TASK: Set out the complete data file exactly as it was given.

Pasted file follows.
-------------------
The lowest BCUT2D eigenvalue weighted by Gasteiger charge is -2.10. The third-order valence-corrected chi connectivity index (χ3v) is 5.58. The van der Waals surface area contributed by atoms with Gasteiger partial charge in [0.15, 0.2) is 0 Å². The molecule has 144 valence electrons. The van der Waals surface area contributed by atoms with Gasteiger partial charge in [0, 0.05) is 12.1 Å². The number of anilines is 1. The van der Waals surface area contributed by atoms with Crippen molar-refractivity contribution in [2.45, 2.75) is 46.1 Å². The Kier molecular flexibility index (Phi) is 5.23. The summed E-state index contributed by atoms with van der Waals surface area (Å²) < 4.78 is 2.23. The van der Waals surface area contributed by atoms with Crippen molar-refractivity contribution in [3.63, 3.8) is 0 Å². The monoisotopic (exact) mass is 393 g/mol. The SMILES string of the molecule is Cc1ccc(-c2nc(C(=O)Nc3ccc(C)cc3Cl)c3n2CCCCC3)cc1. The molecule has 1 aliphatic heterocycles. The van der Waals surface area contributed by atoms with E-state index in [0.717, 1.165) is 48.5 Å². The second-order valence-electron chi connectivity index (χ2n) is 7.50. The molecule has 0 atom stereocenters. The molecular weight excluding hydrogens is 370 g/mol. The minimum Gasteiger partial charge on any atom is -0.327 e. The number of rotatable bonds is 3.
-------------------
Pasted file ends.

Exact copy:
The lowest BCUT2D eigenvalue weighted by Gasteiger charge is -2.10. The third-order valence-corrected chi connectivity index (χ3v) is 5.58. The van der Waals surface area contributed by atoms with Gasteiger partial charge in [0.15, 0.2) is 0 Å². The molecule has 144 valence electrons. The van der Waals surface area contributed by atoms with Gasteiger partial charge in [0, 0.05) is 12.1 Å². The number of anilines is 1. The van der Waals surface area contributed by atoms with Crippen molar-refractivity contribution in [2.45, 2.75) is 46.1 Å². The Kier molecular flexibility index (Phi) is 5.23. The summed E-state index contributed by atoms with van der Waals surface area (Å²) < 4.78 is 2.23. The van der Waals surface area contributed by atoms with Crippen molar-refractivity contribution in [3.63, 3.8) is 0 Å². The monoisotopic (exact) mass is 393 g/mol. The SMILES string of the molecule is Cc1ccc(-c2nc(C(=O)Nc3ccc(C)cc3Cl)c3n2CCCCC3)cc1. The molecule has 1 aliphatic heterocycles. The van der Waals surface area contributed by atoms with E-state index in [0.717, 1.165) is 48.5 Å². The second-order valence-electron chi connectivity index (χ2n) is 7.50. The molecule has 0 atom stereocenters. The molecular weight excluding hydrogens is 370 g/mol. The minimum Gasteiger partial charge on any atom is -0.327 e. The number of rotatable bonds is 3.